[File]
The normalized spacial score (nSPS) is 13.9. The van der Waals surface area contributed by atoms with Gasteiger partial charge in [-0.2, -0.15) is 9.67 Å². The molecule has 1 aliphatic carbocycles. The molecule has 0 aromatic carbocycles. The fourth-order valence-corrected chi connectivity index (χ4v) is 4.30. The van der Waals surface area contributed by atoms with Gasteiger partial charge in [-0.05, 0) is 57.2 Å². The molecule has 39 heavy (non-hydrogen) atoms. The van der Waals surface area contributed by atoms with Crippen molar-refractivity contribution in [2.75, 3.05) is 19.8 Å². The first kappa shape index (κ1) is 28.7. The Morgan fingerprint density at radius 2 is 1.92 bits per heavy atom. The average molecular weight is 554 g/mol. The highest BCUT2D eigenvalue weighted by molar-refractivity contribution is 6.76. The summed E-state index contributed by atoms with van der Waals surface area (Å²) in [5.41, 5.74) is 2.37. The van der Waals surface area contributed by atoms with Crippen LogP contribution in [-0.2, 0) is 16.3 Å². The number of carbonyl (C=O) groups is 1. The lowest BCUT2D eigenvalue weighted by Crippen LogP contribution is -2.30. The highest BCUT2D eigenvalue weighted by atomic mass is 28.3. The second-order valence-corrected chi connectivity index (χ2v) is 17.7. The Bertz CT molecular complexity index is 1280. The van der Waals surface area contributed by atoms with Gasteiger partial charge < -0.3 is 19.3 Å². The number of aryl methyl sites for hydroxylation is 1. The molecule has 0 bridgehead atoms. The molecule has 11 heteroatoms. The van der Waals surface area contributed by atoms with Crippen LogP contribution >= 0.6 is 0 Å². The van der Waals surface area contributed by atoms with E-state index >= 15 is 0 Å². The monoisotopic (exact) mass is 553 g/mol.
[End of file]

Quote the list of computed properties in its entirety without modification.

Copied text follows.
The normalized spacial score (nSPS) is 13.9. The van der Waals surface area contributed by atoms with Gasteiger partial charge in [-0.2, -0.15) is 9.67 Å². The molecule has 1 aliphatic carbocycles. The molecule has 0 aromatic carbocycles. The fourth-order valence-corrected chi connectivity index (χ4v) is 4.30. The van der Waals surface area contributed by atoms with Gasteiger partial charge in [-0.05, 0) is 57.2 Å². The molecule has 39 heavy (non-hydrogen) atoms. The van der Waals surface area contributed by atoms with Crippen molar-refractivity contribution in [2.75, 3.05) is 19.8 Å². The first kappa shape index (κ1) is 28.7. The Morgan fingerprint density at radius 2 is 1.92 bits per heavy atom. The average molecular weight is 554 g/mol. The highest BCUT2D eigenvalue weighted by molar-refractivity contribution is 6.76. The summed E-state index contributed by atoms with van der Waals surface area (Å²) in [5.41, 5.74) is 2.37. The van der Waals surface area contributed by atoms with Crippen LogP contribution in [-0.2, 0) is 16.3 Å². The number of carbonyl (C=O) groups is 1. The lowest BCUT2D eigenvalue weighted by Crippen LogP contribution is -2.30. The highest BCUT2D eigenvalue weighted by atomic mass is 28.3. The second-order valence-corrected chi connectivity index (χ2v) is 17.7. The Bertz CT molecular complexity index is 1280. The van der Waals surface area contributed by atoms with Gasteiger partial charge < -0.3 is 19.3 Å². The number of aryl methyl sites for hydroxylation is 1. The molecule has 0 bridgehead atoms. The molecule has 11 heteroatoms. The van der Waals surface area contributed by atoms with Crippen LogP contribution >= 0.6 is 0 Å². The van der Waals surface area contributed by atoms with E-state index >= 15 is 0 Å². The monoisotopic (exact) mass is 553 g/mol.